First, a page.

Tokens can be programmed to represent various types of assets, such as real estate, artwork, stocks, or commodities. The programming of tokens can be customised to meet the specific needs of the asset being tokenized. For example, a token can be programmed to represent a certain fraction of an asset, or it can be programmed to pay out a certain percentage of returns on the asset.
Tokenization also offers greater transparency and security. Because ownership of tokens is recorded on a blockchain network, it is tamper-proof and transparent. This makes it easier to verify ownership and track the movement of assets, which can help to prevent fraud and other illegal activities.
Financial Use Cases
Tokenization has several use cases in finance that can benefit both issuers and investors. Here are some of the most common use cases for tokenization in finance.
Fractional ownership. Tokenization allows investors to buy and own a fraction of an asset that was previously not possible due to high entry barriers. For example, a piece of real estate can be tokenized and divided into multiple digital tokens, allowing investors to buy and sell a fraction of the property. This opens up new investment opportunities for retail investors and reduces the risk associated with owning a single asset. Companies like Harbor are using tokenization to offer fractional ownership in real estate assets.
Capital raising. Tokenization can be used to raise capital for new projects or businesses. By issuing digital tokens, companies can raise funds from a global pool of investors without the need for intermediaries like investment banks. This can be a more efficient and cost-effective way to raise capital. Companies like Securitize and Tokeny are providing tokenization solutions for capital raising.
Trading and liquidity. Tokenization can make it easier to trade assets that were previously illiquid or traded on traditional markets with high fees and barriers to entry. Digital tokens can be traded 24/7 on decentralised exchanges, increasing liquidity and reducing trading costs. Companies like tZERO and OpenFinance are building decentralised exchanges for tokenized securities.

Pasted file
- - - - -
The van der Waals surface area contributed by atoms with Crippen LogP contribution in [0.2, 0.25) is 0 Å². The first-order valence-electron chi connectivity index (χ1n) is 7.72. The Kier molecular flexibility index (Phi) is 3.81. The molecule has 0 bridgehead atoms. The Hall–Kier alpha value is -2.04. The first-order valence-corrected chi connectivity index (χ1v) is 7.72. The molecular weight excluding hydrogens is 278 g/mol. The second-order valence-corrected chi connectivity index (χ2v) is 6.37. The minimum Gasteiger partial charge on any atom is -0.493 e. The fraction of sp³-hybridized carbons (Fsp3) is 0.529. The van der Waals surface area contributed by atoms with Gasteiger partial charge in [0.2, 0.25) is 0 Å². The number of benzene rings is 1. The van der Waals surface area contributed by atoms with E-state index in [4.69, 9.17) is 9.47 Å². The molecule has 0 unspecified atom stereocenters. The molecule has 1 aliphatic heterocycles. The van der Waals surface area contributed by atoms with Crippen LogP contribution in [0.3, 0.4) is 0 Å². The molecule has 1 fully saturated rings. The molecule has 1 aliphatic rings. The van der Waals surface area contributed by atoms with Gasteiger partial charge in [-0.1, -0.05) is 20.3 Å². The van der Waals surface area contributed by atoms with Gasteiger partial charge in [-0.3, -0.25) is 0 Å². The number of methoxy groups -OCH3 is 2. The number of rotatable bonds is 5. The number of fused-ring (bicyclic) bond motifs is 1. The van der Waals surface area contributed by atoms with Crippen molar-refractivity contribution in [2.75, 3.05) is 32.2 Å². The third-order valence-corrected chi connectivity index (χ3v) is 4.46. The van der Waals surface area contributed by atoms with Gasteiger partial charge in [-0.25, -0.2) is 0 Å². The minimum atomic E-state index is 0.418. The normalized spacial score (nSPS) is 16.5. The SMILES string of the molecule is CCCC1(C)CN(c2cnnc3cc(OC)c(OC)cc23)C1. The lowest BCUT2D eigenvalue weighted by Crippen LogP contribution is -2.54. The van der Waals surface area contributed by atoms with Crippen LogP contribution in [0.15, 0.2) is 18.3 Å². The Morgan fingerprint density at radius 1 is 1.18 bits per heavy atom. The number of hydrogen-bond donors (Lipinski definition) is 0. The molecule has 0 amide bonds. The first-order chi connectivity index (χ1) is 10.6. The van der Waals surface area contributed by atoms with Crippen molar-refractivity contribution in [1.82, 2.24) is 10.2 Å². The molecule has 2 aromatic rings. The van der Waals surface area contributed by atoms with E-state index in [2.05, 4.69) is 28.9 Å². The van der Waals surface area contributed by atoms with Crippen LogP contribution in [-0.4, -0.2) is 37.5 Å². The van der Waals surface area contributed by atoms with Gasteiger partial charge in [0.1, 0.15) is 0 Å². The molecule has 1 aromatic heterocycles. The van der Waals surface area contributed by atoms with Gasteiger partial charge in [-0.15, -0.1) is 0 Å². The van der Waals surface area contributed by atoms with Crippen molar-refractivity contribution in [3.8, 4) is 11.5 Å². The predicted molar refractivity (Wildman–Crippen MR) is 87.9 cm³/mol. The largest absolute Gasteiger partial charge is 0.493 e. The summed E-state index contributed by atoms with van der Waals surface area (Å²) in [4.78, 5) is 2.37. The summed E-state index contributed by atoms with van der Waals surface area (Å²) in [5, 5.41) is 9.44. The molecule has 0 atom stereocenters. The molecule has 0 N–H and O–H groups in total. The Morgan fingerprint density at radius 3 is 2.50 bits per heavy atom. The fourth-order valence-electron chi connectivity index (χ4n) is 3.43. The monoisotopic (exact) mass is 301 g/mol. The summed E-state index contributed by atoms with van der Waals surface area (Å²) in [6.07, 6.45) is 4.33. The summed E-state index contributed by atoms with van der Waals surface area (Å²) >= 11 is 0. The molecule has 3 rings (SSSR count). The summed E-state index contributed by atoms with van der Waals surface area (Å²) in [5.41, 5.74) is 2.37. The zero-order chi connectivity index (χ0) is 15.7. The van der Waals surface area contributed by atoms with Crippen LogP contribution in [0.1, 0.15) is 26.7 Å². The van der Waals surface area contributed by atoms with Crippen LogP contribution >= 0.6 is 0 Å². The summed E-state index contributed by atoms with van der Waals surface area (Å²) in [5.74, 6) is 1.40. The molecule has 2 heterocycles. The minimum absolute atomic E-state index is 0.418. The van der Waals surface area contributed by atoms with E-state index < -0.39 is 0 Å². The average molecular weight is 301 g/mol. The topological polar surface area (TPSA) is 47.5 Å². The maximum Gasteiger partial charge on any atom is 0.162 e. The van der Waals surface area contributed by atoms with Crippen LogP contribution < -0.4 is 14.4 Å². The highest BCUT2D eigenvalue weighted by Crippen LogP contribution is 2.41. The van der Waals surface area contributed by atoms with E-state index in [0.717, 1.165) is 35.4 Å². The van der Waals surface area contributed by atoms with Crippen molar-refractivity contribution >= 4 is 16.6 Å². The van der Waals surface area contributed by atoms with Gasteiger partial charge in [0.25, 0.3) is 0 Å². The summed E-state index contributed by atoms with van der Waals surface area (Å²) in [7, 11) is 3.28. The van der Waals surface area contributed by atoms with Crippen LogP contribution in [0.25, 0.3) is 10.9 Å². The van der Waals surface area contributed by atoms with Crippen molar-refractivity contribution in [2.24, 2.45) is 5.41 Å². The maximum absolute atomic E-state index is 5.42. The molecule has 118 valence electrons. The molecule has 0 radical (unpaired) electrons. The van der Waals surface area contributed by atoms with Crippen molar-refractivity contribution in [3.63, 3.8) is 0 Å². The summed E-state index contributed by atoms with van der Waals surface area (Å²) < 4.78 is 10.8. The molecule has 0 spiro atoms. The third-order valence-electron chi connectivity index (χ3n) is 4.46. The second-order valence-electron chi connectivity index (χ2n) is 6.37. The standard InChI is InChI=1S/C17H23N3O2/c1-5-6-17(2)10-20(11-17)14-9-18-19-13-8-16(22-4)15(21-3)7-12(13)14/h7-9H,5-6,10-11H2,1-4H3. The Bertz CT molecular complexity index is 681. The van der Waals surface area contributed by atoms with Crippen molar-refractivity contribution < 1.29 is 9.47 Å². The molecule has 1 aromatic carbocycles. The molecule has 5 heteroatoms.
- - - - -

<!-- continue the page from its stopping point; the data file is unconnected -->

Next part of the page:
Compliance and regulation. Tokenization can help issuers comply with securities regulations by automating compliance checks and providing transparency in ownership and transactions. Blockchain networks can also ensure that only authorised investors can trade certain securities. Companies like Polymath and TokenSoft are providing compliance solutions for tokenized securities.
Tokenization has several use cases in finance, including fractional ownership, capital raising, trading and liquidity, and compliance and regulation. Companies like RealT, Securitize, tZERO, and Polymath are using tokenization to disrupt traditional finance and offer new opportunities to investors.
Challenges of Tokenization
While tokenization offers several advantages over traditional finance, several challenges need to be addressed.
Regulation. Tokenization requires compliance with various regulations and laws, which can vary by jurisdiction. This can be challenging for companies that operate across multiple regions and must navigate different regulatory frameworks.
Liquidity. Tokenized assets can be illiquid, meaning they may not be easily tradable or exchangeable. This can be a significant challenge for investors who need to sell their assets quickly or for companies that need to raise capital.
Investor protection. Tokenized assets may not have the same level of investor protection as traditional securities, such as shareholder voting rights or disclosure requirements. This can increase the risk of fraud or abuse.